“It’s never my intention to hurt you like that,” I instruct, “and I’m paying for it a bit as well, but not as much as you are.”
“I’ll live,” she says. “This isn’t one of those times where you pushed me past my limits and I let you. We were both in the moment and yes, you pushed me and I wanted to see how far I could go. When I couldn’t go anymore, I told you. Now, I’m paying for the distance.”
“In the spirit of full disclosure, I couldn’t go anymore either.” I raise a brow at her and she laughs at me.
“You’re full of shit. I’ve seen you go longer than that,” she says, smacking my arm.
“No, you haven’t,” I tell her. “You’ve seen me go long, and you’ve seen me come more times, but you haven’t seen me go longer than that. I forced several orgasms out of you last night with my dick. Only two of them were with my mouth.” She twists her lips.
“Well, it serves you right that your dick is hurting, too, then. Now, excuse me while I go and scream through a piss.”
She scoots off the bed and heads for the bathroom. I don’t want to hear her scream through a piss, so I go back to the dining room to retrieve the food and a tray. She deserves breakfast in bed.
We spent the day on the boat so that Butterfly—and I—could recuperate. Ethan eventually retrieved his glasses and couldn’t look Butterfly in the eye. First of all, youngster, I’m certain you’ve eaten some pussy in your day and if not, I’m not sure why my sister married you. Second, if you haven’t eaten some, I know you’ve seen a porno or three. Why are you acting like you’ve never seen a man give a woman head before?
I’m in my office on Tuesday morning when I get the email from Aggie that the brindles have arrived. She has also attached pictures of the growing red-noses. I respond to her email explaining what our schedule will be in Italy and when we plan to return, asking if she could board the puppies for a couple of weeks until we get back to the states. As it turns out, the brindles will be just ready to come home when we get back, so she would only be boarding the red-nose.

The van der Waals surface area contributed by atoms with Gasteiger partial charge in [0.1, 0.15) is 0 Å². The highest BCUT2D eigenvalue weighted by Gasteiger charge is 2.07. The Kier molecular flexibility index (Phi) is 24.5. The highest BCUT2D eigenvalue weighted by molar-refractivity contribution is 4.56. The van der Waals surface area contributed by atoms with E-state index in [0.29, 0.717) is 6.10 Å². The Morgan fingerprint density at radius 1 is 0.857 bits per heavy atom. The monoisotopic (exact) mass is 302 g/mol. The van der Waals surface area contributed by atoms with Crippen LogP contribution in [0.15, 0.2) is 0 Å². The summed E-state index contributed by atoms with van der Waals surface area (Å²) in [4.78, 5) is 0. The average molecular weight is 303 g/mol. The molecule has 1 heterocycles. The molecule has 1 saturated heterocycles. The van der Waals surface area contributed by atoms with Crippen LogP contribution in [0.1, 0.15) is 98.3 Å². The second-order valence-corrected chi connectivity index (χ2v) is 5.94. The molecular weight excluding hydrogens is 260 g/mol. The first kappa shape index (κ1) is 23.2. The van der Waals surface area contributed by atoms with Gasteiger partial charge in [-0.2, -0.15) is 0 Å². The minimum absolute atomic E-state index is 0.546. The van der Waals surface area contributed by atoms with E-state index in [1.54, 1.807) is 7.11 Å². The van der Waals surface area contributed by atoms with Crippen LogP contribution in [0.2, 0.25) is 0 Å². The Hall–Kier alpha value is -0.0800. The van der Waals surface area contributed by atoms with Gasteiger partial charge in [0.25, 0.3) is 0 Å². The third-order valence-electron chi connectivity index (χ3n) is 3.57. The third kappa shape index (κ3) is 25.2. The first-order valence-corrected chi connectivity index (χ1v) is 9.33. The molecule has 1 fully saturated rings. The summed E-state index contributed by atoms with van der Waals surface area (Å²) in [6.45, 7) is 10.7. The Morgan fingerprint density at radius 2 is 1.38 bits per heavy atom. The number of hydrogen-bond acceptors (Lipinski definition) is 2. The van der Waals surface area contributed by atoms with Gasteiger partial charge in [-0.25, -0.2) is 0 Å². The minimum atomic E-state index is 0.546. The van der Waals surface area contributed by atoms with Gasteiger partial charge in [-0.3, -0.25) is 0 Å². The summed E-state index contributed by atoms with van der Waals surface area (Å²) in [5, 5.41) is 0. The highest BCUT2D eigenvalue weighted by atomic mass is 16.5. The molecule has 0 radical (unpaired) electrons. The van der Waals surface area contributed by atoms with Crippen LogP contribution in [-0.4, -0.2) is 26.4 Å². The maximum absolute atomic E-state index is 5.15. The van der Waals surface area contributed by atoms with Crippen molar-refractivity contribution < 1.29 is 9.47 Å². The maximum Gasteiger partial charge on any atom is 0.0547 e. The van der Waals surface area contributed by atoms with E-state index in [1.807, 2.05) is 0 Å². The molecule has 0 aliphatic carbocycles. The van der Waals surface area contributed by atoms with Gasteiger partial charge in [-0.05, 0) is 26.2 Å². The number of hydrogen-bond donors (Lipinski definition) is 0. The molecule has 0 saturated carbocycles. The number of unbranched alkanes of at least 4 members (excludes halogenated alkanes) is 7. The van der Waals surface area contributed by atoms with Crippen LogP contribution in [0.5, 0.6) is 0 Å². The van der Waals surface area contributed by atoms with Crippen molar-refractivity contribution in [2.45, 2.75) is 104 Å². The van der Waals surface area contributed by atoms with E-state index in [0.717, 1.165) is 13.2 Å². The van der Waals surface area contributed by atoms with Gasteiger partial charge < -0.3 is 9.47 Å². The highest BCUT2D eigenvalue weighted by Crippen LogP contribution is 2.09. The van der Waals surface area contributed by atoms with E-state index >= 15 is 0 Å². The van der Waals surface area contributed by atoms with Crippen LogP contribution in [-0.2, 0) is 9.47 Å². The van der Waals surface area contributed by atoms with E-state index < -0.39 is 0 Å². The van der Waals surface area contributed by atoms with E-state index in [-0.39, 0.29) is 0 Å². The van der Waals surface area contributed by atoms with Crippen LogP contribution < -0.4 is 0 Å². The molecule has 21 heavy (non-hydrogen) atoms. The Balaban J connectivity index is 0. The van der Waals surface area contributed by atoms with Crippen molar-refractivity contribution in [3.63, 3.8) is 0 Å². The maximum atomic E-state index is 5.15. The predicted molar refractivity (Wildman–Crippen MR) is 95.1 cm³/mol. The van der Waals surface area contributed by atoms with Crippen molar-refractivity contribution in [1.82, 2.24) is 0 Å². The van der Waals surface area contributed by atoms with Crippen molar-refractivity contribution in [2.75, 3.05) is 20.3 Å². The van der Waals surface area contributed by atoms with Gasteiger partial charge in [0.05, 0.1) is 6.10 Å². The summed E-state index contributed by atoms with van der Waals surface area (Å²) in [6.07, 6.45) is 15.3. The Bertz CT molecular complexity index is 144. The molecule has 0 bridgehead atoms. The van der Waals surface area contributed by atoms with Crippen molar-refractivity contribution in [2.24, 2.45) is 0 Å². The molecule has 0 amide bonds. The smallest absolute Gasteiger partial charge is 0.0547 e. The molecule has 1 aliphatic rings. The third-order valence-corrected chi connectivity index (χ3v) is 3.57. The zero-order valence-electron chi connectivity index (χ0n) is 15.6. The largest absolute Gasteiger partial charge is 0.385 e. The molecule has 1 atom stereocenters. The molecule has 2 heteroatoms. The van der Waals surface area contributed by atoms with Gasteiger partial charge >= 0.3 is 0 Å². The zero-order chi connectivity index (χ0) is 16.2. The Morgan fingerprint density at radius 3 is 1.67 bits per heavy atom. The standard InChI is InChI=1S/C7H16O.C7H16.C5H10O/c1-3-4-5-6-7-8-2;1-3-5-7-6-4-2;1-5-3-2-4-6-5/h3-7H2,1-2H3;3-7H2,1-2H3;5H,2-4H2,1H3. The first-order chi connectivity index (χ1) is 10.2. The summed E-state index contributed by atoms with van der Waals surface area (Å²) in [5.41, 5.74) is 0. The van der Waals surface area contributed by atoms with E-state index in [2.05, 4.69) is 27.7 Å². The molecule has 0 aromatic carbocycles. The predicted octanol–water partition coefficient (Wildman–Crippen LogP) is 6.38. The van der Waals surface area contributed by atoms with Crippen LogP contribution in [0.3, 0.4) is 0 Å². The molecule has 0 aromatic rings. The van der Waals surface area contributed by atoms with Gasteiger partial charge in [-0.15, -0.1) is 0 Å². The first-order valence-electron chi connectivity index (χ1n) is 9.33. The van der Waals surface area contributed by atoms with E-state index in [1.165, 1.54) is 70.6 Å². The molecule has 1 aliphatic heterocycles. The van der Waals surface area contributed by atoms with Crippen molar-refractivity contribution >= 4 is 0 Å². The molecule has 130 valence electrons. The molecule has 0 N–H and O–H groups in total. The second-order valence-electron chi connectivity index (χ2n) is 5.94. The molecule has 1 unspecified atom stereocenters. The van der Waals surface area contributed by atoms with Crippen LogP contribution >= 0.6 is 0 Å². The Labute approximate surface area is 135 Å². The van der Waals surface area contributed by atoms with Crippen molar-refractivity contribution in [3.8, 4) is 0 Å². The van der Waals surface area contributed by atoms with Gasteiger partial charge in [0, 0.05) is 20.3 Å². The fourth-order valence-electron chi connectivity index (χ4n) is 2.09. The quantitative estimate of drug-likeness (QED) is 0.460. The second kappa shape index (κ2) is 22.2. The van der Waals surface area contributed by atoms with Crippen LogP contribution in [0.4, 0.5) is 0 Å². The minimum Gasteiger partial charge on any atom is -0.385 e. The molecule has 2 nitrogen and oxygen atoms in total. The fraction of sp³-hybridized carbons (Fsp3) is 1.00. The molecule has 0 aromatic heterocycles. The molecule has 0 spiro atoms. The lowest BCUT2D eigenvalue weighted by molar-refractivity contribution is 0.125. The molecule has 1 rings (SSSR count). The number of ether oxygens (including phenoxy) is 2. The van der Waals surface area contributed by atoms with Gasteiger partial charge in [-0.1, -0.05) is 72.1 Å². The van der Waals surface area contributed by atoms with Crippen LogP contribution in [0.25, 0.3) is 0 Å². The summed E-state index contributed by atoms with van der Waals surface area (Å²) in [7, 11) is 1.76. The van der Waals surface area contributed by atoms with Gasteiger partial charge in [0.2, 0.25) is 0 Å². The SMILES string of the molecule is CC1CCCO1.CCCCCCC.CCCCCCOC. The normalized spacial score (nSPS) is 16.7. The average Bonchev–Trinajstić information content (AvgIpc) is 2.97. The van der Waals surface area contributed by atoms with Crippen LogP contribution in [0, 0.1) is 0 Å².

I look at the pictures and the brindles are just as beautiful as the red-noses. Since there’s such plentiful and handsome litters of both pups, I include in my email my choice from the red-nose pups, which will be a girl, and that we’ll be choosing a boy from the brindles. I hope Butterfly won’t mind. My thoughts are interrupted by a knock at my door. I raise my eyes to see Alex standing there.
“You looked a little engrossed in what you were doing,” he says as he steps into the office.
“Just picking out dogs,” I say, turning my attention to him. He raises a brow, and I’m not sure if I told him that we were getting pit bulls. It can wait.
“What’s up?” I press.
“I’ve got some information on that woman from Helping Hands—Susan Yardley.” He walks over to me and drops a file on my desk.
“What do we have?” I say, opening the file.